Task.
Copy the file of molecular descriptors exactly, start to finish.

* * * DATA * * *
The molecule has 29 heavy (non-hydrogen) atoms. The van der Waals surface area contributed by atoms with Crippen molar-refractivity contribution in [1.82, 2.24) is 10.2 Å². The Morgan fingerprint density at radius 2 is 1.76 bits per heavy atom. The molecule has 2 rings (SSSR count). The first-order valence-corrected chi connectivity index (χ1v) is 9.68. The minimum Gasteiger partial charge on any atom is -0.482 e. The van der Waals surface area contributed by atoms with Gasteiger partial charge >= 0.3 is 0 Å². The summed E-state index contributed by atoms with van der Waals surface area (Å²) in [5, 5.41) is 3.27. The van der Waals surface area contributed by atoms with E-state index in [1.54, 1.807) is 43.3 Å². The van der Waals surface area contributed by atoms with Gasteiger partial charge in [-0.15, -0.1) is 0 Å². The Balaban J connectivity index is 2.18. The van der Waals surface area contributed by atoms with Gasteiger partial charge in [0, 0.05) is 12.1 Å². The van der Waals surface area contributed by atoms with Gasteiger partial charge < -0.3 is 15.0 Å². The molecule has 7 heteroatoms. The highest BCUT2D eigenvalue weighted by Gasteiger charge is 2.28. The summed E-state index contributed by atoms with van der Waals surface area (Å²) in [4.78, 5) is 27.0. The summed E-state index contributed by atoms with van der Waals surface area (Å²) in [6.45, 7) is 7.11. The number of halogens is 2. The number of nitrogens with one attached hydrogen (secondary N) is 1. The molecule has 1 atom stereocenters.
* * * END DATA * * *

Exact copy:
The molecule has 29 heavy (non-hydrogen) atoms. The van der Waals surface area contributed by atoms with Crippen molar-refractivity contribution in [1.82, 2.24) is 10.2 Å². The Morgan fingerprint density at radius 2 is 1.76 bits per heavy atom. The molecule has 2 rings (SSSR count). The first-order valence-corrected chi connectivity index (χ1v) is 9.68. The minimum Gasteiger partial charge on any atom is -0.482 e. The van der Waals surface area contributed by atoms with Gasteiger partial charge >= 0.3 is 0 Å². The summed E-state index contributed by atoms with van der Waals surface area (Å²) in [5, 5.41) is 3.27. The van der Waals surface area contributed by atoms with E-state index in [1.54, 1.807) is 43.3 Å². The van der Waals surface area contributed by atoms with Gasteiger partial charge in [-0.15, -0.1) is 0 Å². The Balaban J connectivity index is 2.18. The van der Waals surface area contributed by atoms with Gasteiger partial charge in [0, 0.05) is 12.1 Å². The van der Waals surface area contributed by atoms with Gasteiger partial charge < -0.3 is 15.0 Å². The molecule has 7 heteroatoms. The highest BCUT2D eigenvalue weighted by Gasteiger charge is 2.28. The summed E-state index contributed by atoms with van der Waals surface area (Å²) in [4.78, 5) is 27.0. The summed E-state index contributed by atoms with van der Waals surface area (Å²) in [6.45, 7) is 7.11. The number of halogens is 2. The number of nitrogens with one attached hydrogen (secondary N) is 1. The molecule has 1 atom stereocenters.